There is something about the end of a year. The promise of a fresh start could be found in any chronology, but somehow we tend to only focus on "resolutions" on an annual basis. If you want to make a new start though, you could do it any day you chose. In reality, the ability and desire to change come down to you. Over recent years, I have successfully engaged in the New Year practice, largely to my benefit. I find myself healthy and more fit than ever as 2020 draws to a close; Therefore fitness, diet, and exercise are not on my list as I have pondered my New Year resolutions for 2021.
The Washington Post (subscription) recently addressed the phenomenon of making resolutions in "Why do we Make New Year's Resolutions." Note that the Post went with the possessive (apostrophe) "new year's." According to Grammerly, the apostrophe should be for references to the specific day, not the whole year. So, some might argue that my use of New Year is more appropriate (planning to keep those resolutions), while others might suggest the Post's usage is correct as many of those resolutions will die on day two or shortly enough thereafter. The New York Post says that most resolutions will die before January 12, 2021 (that is discouraging).
As the Washington Post reminds us:
"A New Year's resolution is a decision to do or not do something to accomplish a personal goal or break a habit. It comes at a time when people look back at the past year and make an effort to improve themselves as the new year begins."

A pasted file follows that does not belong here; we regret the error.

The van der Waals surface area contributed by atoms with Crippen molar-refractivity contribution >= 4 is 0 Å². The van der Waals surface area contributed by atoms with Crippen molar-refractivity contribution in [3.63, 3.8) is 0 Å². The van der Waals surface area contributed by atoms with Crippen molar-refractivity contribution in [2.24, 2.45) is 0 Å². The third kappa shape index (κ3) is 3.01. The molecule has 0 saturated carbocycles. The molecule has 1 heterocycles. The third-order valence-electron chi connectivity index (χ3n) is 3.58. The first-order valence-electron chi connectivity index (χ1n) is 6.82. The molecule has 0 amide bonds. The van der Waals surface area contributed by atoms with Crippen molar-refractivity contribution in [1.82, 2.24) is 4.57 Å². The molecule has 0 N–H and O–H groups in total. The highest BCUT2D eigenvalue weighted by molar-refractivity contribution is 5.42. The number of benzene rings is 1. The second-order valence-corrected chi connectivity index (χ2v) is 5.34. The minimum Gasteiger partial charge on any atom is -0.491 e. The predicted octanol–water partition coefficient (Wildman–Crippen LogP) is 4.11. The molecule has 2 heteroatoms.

Not that improvement can come only in the form of some achievement. Perhaps we are as benefitted merely from our decision to "make an effort?"
According to BestLife, the top six resolutions for 2021 (according to its survey) were:
6. Find love
5. Get a new job
4. Make new friends
3. Travel more
2. Save money/get out of debt
1. Exercise more/lose weight
So, love I have, and the fitness (6) is excluded already. Maybe my goals for 2021 should be about travel (3), new friends (4), and money (2)?
But remember that if you set out to do one of these (or any goal), you are going to fail. That is not negative, but changing how you engage the world will not happen without effort and you are extremely unlikely to have an undeniable and uninterrupted parade of successes. Admit that you will fail, and then remind yourself of Henry Ford's advice:
“Failure is simply the opportunity to begin again, this time more intelligently.”
Failure is not an end. Do not let it be. If your goal is to lose weight, and you find yourself over indulging on "National Thank God It's Monday! Day" (January 7), don't let that be the end. Just put your bad day of "Monday" feasting behind you and re-engage on that next Tuesday with your original intent and resolve reinforced and reinvigorated. In a nutshell, you can begin a new path forward on any day you choose. You can undertake your goals with new vigor after any falter.
With no disrespect to the responses summarized above, the editors here at the Workers' Compensation Adjudication Blog compiled a list of possible alternative New Year resolutions for workers' compensation practitioners.
1. Pick your own mediation date. Each new petition will have to be mediated. In the 40 days post-filing, before the notice is sent, you can see the proposed date/time in the website docket. If counsel jointly contact the mediator before the notice, they can find a mutually agreeable mediation date/time. This is far more efficient than waiting until after the notice and then seeking continuance or rescheduling the hard way (written motion, etc.).